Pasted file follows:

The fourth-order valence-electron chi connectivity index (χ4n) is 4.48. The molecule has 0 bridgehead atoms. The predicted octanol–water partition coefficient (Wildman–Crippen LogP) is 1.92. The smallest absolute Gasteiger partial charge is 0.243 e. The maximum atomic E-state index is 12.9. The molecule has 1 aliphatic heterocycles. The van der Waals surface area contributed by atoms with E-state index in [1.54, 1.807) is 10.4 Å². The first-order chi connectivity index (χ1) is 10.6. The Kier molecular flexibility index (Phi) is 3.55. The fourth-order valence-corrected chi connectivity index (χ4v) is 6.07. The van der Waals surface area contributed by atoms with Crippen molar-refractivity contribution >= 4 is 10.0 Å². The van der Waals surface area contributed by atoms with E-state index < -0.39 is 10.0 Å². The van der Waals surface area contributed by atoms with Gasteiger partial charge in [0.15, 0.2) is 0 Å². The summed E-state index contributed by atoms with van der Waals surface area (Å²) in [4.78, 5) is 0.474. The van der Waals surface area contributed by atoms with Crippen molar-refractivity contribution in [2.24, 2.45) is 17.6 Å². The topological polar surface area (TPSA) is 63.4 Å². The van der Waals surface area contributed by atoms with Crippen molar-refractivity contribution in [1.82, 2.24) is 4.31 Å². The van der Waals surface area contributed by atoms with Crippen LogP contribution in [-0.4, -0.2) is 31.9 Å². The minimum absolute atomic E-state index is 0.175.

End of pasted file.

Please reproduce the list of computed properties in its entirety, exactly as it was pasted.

The fourth-order valence-electron chi connectivity index (χ4n) is 4.48. The molecule has 0 bridgehead atoms. The predicted octanol–water partition coefficient (Wildman–Crippen LogP) is 1.92. The smallest absolute Gasteiger partial charge is 0.243 e. The maximum atomic E-state index is 12.9. The molecule has 1 aliphatic heterocycles. The van der Waals surface area contributed by atoms with E-state index in [1.54, 1.807) is 10.4 Å². The first-order chi connectivity index (χ1) is 10.6. The Kier molecular flexibility index (Phi) is 3.55. The fourth-order valence-corrected chi connectivity index (χ4v) is 6.07. The van der Waals surface area contributed by atoms with Crippen molar-refractivity contribution >= 4 is 10.0 Å². The van der Waals surface area contributed by atoms with E-state index < -0.39 is 10.0 Å². The van der Waals surface area contributed by atoms with Gasteiger partial charge in [0.15, 0.2) is 0 Å². The summed E-state index contributed by atoms with van der Waals surface area (Å²) in [4.78, 5) is 0.474. The van der Waals surface area contributed by atoms with Crippen molar-refractivity contribution in [2.24, 2.45) is 17.6 Å². The topological polar surface area (TPSA) is 63.4 Å². The van der Waals surface area contributed by atoms with Crippen molar-refractivity contribution in [1.82, 2.24) is 4.31 Å². The van der Waals surface area contributed by atoms with Crippen LogP contribution in [-0.4, -0.2) is 31.9 Å². The minimum absolute atomic E-state index is 0.175.